Social Media Policies

Employee access to social mediaSocial Media and your employees! Social Media has not only knocked on the door but come in and has taken a seat!

By now most employers are “or should be” aware that their employees are visiting at least one and probably more social networking sites either outside of the workplace or during
work hours.

Concerned with what their employees post on these sites many employers are incorporating “Social Media” policies in their handbooks. Will your social media policy pass the grade if audited by the National Labor Relations Board (NLRB)?

The National Labor Relations Board (NLRB) in response to employee complaints has asked several regional offices to submit employer social media policies for review.

In the past the NLRB took the position that social media postings were the same as “water cooler conversations – conversations between employees at work” and in general should be governed by the “old” rules under the NLRB.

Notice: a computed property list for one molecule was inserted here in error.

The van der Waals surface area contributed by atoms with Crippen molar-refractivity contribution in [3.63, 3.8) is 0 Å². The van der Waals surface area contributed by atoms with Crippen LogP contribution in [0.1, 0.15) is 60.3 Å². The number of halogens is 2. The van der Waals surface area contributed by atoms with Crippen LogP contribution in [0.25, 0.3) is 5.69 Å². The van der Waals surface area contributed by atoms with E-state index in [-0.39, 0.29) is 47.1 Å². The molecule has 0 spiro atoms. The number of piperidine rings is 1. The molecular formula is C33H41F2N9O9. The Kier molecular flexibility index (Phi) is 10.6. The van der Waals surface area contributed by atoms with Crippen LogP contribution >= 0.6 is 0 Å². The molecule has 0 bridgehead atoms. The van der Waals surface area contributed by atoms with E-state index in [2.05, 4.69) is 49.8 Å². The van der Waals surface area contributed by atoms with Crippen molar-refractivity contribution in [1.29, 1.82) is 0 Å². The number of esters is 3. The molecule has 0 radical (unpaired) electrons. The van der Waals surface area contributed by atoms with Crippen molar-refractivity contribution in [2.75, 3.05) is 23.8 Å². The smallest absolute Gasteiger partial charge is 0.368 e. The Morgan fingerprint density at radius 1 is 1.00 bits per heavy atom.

An important distinction however, between social media and water cooler conversations – social media is not in the workplace, rather it goes out over the Internet and comments may not necessarily be directed towards the workplace, employer or employees.

Realizing social media goes out into the world, the NLRB recently reviewed several cases that concerned such policies and may be adjusting its’ standards (employers don’t get too excited, NLRB isn’t drastically changing the rules) since such statements have the potential to cause greater harm to the workplace than water cooler conversations.

As a precaution your handbook should have both a Social Media policy and an Anti-Harassment policy. A few statements to include in your policies:

  • Company “prohibits employees from sharing confidential and proprietary company information on line”;
  • Company “prohibits employees from using vulgar or obscene language on line or posting intimidating or harassing materials (make sure to use NLRB approved language such as “prohibiting use of social media to post or display comments about coworkers, supervisors or the employer that are vulgar, obscene, threatening, intimidating, harassing or a violation of the employer’s workplace policies against discrimination, harassment or hostility on account of age, race, religion, sex, ethnicity, nationality, disability or other protected class, status or characteristic”;
  • Company states “online harassment is a serious matter and treated the same as all other harassment claims”

As a precaution any handbook or policy should be reviewed by legal counsel.

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